Mobile Five Senses Augmented Reality System: Technology Acceptance Study
As part of their bid to integrate a multi-sensory device with museum visitor mobiles researchers created a theoretical model of new technology acceptance, tested with an app that they developed which detects museum objects using the camera phone, linked to a small Bluetooth extra-sensory (smells, temperature, vibration) access device that museum visitors can take around with them.
Extended sense contents were created for the museum’s most important objects (masterpieces), i.e., text, audio, video, touch (cold, heat, vibration), smell, and taste.
The app has 4 main features:
(i)the detection and recognition of museum objects
(ii)the detection, recognition, and tracking of objects as the user moves along the museum, allowing to touch, different areas of the objects displayed in the mobile screen and showing information about that region, as well as relevant smells.
(iii) the detection and modelling of the museum's walls, and subsequent projection of information/contents (e.g., images, movies, or text), related with the objects' epochs
(iv) the detection of persons moving in the museum and, for instance, dressing them with clothes from the exhibition's epoch.
In order to save battery power, the camera is only activated in the app when the AR option is selected in the interface. The app also tracked users through the museum, recommending objects of interest nearby.
To help explain and predict user acceptance of this device the researchers developed the acceptance and use of technology (UTAUT2) model which the researcher’s findings suggest explains approximately 70% of the variance in behavioural intention and 50% of the variance in technology use, being composed of seven constructs:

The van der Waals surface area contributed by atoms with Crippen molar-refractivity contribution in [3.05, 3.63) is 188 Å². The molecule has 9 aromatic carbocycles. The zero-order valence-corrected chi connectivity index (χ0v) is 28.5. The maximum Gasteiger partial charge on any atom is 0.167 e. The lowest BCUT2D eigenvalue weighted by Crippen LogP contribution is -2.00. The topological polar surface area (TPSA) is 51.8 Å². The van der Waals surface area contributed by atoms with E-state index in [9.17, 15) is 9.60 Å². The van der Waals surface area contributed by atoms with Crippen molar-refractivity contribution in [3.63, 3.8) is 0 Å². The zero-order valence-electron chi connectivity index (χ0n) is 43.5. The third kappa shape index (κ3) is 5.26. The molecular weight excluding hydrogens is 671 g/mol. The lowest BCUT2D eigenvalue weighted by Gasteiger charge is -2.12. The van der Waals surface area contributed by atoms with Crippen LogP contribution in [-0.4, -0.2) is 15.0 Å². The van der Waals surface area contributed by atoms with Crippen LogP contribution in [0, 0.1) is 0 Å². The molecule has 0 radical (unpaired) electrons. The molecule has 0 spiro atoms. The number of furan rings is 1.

(i)performance expectancy (expectations about what the app offers, or will be able to do)
(ii)effort expectancy (how easy, or difficult it appears)
(iii)social influence (the extent to which this is perceived as a social activity)
(v)hedonic motivation (such as the intention to try the app)
- In terms of behaviour intention, friends, family, and influencer opinions contributed to use of the App.
- Effort expectancy, denoted by user’s perception of their skill and ability to use the app was also influential.
- In terms of the way that the app was used, facilitating conditions have more impact, followed by the behaviour intentions, where users believed that they had the resources and the knowledge necessary to use the App.
- Also, cross compatibility with others technologies contributed to its acceptance and usage, e.g. the ability to search for additional information about museum's objects and about auxiliary services.
In this case expectations about the way that the app should perform did not significantly influence behavioural intention. The greatest impact related to effort expectancy and facilitating conditions.
Rodrigues, J.M., Ramos, C.M., Pereira, J.A., Sardo, J.D. and Cardoso, P.J., 2019. Mobile Five Senses Augmented Reality System: Technology Acceptance Study. IEEE Access, 7, pp.163022-163033.
The USW Audience of the Future research team is compiling a summary collection of recent research in the field of immersive, and enhanced reality media